Summit Prep wants to reserve seats for volunteers' children, but high school district says no Schools & Kids, posted by David Boyce, Almanac staff writer, on Dec 13, 2006 at 2:52 pm David Boyce is a member (registered user) of Almanac Online
Summit Preparatory Charter High School, the high-performing four-year-old school that enrolls about 80 children from the Almanac's circulation area, recently submitted a petition to the Sequoia Union High School District for a five-year renewal of its charter.
The current charter is six months old. In May, the school district agreed to sponsor Summit, but for two years rather than the requested five. The district is doing "due diligence" in awaiting demographic and financial data from Summit's first sponsored year in the district.
Summit should resubmit it petition in August of 2007, said Sequoia district Superintendent Pat Gemma.
The state Department of Education recommends that charter schools facing the last year of a charter -- and a possible rejection of renewal petition -- have a renewal in hand before starting the school year in September. Summit would not meet this recommended condition if Sequoia's Board of Trustees puts off action until the fall of 2007.
The Sequoia district is particularly concerned about whether Summit's high test scores are a consequence of its attracting high performing students and not enrolling students with low and very low scores on standardized tests. Summit should share the responsibility of educating students of all skill levels, trustees say.
Public schools, including charter schools, are not allowed to pick and choose their students. If more eighth-graders apply for a charter school than there are seats available, California law requires the school to conduct a lottery.
Many charter schools have a tradition of reserving seats and bypassing the lottery for children of parents who perform volunteer services for the school to help get it off the ground.
Summit had such a legacy families program as part of its first charter in 2001 from the Summerville Union High School District in Tuolumne County.
In issuing its charter, the Sequoia district cancelled Summit's legacy program, citing a perceived unfairness, given that more than 100 of the 200 available seats for the 2007-08 and 2008-09 school years had already been reserved for parents who reside in Atherton, Woodside, Portola Valley and Menlo Park.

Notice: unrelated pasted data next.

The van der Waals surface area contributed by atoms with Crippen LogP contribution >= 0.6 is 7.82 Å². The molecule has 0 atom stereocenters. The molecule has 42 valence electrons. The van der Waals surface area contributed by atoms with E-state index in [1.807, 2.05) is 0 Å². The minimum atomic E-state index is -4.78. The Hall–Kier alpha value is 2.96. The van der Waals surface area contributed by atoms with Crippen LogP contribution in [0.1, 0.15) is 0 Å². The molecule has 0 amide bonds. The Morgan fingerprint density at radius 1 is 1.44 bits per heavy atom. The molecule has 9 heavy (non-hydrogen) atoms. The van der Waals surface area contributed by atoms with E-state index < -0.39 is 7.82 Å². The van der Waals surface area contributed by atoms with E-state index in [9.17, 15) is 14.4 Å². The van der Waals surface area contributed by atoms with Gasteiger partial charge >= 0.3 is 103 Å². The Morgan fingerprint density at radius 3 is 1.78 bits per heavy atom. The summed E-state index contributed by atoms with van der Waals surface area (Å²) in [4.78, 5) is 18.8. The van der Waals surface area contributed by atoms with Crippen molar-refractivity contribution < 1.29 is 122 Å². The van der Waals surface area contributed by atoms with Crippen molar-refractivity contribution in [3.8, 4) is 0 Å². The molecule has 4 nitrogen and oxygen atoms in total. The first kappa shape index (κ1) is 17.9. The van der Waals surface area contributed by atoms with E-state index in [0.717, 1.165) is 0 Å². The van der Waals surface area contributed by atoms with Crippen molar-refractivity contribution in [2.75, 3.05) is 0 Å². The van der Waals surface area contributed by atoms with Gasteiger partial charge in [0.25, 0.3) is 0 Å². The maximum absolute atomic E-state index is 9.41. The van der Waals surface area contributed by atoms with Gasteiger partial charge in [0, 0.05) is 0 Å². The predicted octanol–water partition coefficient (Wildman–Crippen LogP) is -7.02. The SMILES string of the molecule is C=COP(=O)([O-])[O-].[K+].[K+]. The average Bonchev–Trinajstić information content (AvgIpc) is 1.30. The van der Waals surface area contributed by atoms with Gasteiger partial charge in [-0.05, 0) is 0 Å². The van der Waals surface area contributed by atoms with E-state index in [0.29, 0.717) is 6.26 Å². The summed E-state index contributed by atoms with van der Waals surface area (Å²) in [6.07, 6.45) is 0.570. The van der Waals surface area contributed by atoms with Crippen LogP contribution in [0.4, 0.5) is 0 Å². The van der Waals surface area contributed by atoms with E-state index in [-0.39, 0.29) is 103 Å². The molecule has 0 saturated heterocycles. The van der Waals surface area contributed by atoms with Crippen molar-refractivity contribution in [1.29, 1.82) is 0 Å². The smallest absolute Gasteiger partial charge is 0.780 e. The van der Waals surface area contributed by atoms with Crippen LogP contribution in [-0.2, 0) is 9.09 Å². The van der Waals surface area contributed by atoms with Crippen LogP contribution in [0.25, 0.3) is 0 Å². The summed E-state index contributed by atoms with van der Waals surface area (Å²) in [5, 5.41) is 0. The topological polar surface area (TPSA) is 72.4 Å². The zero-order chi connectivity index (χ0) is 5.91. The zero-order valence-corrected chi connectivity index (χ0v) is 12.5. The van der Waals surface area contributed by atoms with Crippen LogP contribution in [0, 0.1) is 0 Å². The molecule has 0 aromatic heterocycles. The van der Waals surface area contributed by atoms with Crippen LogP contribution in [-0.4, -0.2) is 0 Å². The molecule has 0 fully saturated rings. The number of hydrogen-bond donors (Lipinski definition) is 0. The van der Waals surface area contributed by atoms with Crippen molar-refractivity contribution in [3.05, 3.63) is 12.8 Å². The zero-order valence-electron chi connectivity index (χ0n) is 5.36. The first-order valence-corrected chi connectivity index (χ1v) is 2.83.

Summit Executive Director Diane Tavenner says that just 30 percent of eligible legacy children typically apply for admission.
Summit could not go back to Summerville for a renewal because, in the intervening years, the state Legislature changed the law to require charter schools to seek sponsorship from home school districts only.
Some parents from the legacy program are incensed at the cancellation of the program and aren't happy about receiving a two-year charter either. Summit's renewal petition includes the legacy family program.
Should the Sequoia district reinstate the legacy program?
Posted by Steve Levin, a resident of the Portola Valley: Portola Valley Ranch neighborhood, on Dec 16, 2006 at 2:58 pm
As a parent of a Summit student, I have attended Board meetings and listened carefully to the sincere and well-intentioned views of the Sequoia Board members. Sadly, I find that the Board has been consistently reluctant to celebrate and welcome the innovation and excellence shown by Summit Prep School.
Summit has an outstanding program because they recruited great faculty who are following a vision for better education, and they attract students who subscribe to their vision of "college preparation for everyone." Students of all backgrounds are welcome and equally supported to become extraordinary learners. Naturally, ambitious students (of all races and ethnic groups) will apply to the school while others will go elsewhere. It is true that Summit's ethnic mix is somewhat disproportional to the District's, but Summit does go out of its way to support a highly diverse student population.
The Board's attempt to constrain Summit's admission practices, both by eliminating the legacy program and by asking for a mirror image of the District's demographics, reflects resentment more than concern for local students. From what I have seen, the District treats Summit as an intruder who takes away District funds instead of as a welcome new player who can offer an exciting education to District residents who desire it. As for the legacy program, I believe that a great school program is truly a community effort, and participation by parents and prospective parents should be encouraged. Parents of all ethnic backgrounds and economic classes are heartily welcome to share in the work and to be part of the Summit community. The parents who have worked hard to establish an innovative program should be able to taste the fruits of their labors. I hope that the Board takes a more inclusive view and incents parent volunteerism in all of its schools.
Let us celebrate excellence in education, not dilute it with bureaucratic constraints.
Posted by Eliabeth Aaronson, a resident of the Menlo Park: Allied Arts/Stanford Park neighborhood, on Dec 16, 2006 at 9:37 pm
I am dismayed by the attitude from Sequoia Union High School District concerning Summit. During its four years of operation, Summit has succeeded where the local public schools have not: it has challenged and educated a diverse population and prepared them for college. I have seen two of my children attend Menlo Atherton High School where they were lost in the huge, impersonal institution. The experience was detrimental, not only because their individuality and talent was not encouraged, but also because of the virtual segregation of students.
Sequoia asks that Summitís enrollment reflect the districtís demographics. I cannot speak to the percentages. But, as the parent of a senior, what I see when I walk among the students is diversity. Individuals from wide-ranging backgrounds are friends and equals, all included in the Summit community, all being offered the same excellent education.